Tuesday 16 Aug 2022 | 04:13 | SYDNEY
People | experts Stephen Grenville
Nonresident Fellow
Lowy Institute
Areas of ExpertiseRegional economic integration; Australia's economic relations with East Asia; international financial flows and the global financial architecture; financial sector development in East Asia

QE2 to end with a yawn, they hope

In an Economic Briefing in The Australian Financial Review, Lowy Institute Visiting Fellow Stephen Grenville writes that quantitative easing has been a success.Australian Financial Review, 30 May 2011, p. 23

The new carbon tax ad gets it right

I beg to differ with Sam on the carbon tax ad. Accepting that any ad will simplify this complex story, this one gets at the essence of the issues. First, the tax should be imposed as close as possible to the source of the problem. This gives maximum bang-per-buck. It\'s not unreasonable to say

How to break up the IMF old boys club

Don\'t get me wrong: I\'m not arguing that a European should be the next head of the IMF. Just that realpolitik makes that outcome inevitable. Regardless of fairness, logic, the re-balanced world economy, natural justice, the moral case, past promises, or the competence of the candidates, the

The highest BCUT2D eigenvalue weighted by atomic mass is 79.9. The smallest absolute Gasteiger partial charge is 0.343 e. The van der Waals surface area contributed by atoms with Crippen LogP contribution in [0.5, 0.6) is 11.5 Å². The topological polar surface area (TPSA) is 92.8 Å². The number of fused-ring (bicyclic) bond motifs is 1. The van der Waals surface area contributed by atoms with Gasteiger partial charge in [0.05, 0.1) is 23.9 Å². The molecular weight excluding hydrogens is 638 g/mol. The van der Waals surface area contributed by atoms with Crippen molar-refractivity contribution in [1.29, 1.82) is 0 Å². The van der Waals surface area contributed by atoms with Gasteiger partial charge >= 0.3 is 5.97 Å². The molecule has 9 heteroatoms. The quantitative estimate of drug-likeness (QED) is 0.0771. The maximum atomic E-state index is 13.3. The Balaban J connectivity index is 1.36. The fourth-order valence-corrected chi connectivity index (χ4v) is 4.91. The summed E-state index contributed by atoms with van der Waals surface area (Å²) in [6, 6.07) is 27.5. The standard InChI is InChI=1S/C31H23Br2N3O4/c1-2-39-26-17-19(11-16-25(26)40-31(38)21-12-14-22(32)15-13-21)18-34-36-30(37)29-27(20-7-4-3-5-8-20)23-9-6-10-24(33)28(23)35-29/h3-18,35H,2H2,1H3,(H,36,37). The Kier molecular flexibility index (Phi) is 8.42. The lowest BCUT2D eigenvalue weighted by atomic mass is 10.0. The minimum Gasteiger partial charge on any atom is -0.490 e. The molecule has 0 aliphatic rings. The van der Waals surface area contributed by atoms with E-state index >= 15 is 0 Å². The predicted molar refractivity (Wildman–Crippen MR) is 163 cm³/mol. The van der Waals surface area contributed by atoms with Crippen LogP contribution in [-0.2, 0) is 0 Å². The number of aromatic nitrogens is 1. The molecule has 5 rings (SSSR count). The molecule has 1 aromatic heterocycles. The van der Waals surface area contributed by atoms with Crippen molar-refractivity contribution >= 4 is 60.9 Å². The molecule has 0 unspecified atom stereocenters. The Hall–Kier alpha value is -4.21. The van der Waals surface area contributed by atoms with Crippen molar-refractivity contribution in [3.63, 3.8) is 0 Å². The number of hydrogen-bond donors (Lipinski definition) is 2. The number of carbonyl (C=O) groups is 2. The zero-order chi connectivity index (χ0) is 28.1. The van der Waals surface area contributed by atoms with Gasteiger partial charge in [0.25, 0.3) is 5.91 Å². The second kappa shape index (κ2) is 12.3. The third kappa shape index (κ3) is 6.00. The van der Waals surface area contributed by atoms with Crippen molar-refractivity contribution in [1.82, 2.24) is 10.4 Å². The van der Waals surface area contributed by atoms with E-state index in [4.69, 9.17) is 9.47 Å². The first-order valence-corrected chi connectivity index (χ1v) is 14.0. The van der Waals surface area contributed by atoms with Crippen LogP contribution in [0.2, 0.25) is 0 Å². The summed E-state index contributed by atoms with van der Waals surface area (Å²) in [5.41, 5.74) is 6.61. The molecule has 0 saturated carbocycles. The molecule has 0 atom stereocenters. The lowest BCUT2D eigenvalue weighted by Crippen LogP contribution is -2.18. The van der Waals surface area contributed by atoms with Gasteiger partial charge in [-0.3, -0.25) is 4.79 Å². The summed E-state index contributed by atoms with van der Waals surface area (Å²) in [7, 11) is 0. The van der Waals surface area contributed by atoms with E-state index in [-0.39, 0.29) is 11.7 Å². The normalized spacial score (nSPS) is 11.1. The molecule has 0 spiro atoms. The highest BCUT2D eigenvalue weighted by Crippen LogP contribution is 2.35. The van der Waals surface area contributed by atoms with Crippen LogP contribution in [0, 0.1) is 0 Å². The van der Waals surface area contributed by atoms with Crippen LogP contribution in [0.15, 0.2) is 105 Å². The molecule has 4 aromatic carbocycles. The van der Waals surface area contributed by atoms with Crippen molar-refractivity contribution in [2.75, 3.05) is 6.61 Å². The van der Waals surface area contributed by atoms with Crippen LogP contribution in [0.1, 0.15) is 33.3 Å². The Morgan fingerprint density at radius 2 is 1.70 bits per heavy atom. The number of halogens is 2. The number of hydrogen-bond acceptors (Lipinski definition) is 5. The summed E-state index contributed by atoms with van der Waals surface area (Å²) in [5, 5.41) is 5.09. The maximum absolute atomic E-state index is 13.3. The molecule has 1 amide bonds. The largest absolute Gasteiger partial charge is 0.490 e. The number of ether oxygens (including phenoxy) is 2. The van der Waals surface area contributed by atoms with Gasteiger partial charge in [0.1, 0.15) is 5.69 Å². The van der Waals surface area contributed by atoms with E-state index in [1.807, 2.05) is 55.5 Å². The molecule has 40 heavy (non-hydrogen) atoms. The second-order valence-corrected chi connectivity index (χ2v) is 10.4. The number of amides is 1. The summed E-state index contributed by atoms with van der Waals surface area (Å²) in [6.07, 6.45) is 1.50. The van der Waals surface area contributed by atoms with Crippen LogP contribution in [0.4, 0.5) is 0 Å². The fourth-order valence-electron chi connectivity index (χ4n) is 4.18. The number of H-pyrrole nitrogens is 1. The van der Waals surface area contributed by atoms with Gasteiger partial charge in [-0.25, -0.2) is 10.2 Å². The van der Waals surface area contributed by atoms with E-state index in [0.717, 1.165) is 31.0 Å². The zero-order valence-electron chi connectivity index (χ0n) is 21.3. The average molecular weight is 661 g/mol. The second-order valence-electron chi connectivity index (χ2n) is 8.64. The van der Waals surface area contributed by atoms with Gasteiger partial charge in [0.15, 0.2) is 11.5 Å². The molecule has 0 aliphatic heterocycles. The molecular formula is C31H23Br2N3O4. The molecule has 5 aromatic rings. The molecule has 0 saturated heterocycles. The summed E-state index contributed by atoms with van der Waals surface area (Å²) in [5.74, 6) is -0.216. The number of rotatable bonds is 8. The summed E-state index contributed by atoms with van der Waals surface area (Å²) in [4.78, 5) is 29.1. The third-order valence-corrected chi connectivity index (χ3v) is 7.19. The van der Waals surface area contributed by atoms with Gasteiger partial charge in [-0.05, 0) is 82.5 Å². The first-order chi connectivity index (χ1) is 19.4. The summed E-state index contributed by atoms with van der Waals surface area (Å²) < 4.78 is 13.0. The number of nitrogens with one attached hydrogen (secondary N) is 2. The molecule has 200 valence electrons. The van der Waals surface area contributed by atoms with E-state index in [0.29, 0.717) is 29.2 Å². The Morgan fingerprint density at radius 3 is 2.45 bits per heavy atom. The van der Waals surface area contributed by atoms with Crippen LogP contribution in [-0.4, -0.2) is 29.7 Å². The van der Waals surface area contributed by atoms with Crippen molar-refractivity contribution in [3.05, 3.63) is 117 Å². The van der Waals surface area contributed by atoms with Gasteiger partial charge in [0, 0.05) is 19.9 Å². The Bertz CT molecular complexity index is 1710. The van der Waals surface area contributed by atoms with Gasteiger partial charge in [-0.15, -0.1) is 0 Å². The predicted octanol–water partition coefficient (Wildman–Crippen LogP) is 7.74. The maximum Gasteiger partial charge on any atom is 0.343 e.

IMF faces existential threat to Euro

Provided that the European Council can agree on a credible candidate, a European seems certain to replace former IMF Managing Director Dominique Strauss-Kahn. Talk of the job going to an emerging country national is just wishful thinking. For the Europeans, the stakes are simply too high: there is

Food for thought: China inflation

China\'s inflation reached 5.3% in the year to April, down a little from the peak recorded in March, but still well above the authorities\' objective of 4%. Market commentary tends to treat this in the same way as inflation in Western countries, asking when Beijing will tighten monetary policy. But

The EU slow-motion avalanche

Portugal has now joined Greece and Ireland in seeking assistance from the European Union, the European Central Bank and the International Monetary Fund. At €78 billion (around US$116 billion), the package compares with €110 billion for Greece and €67.5 billion for Ireland, and is a

Separation part of the fix for troubled banks

In an Economic Briefing in The Australian Financial Review, Lowy Institute Visiting Fellow Stephen Grenville writes that taxpayers should not have to rescue bank operations that have little social value.Australian Financial Review, 2 May 2011, p. 23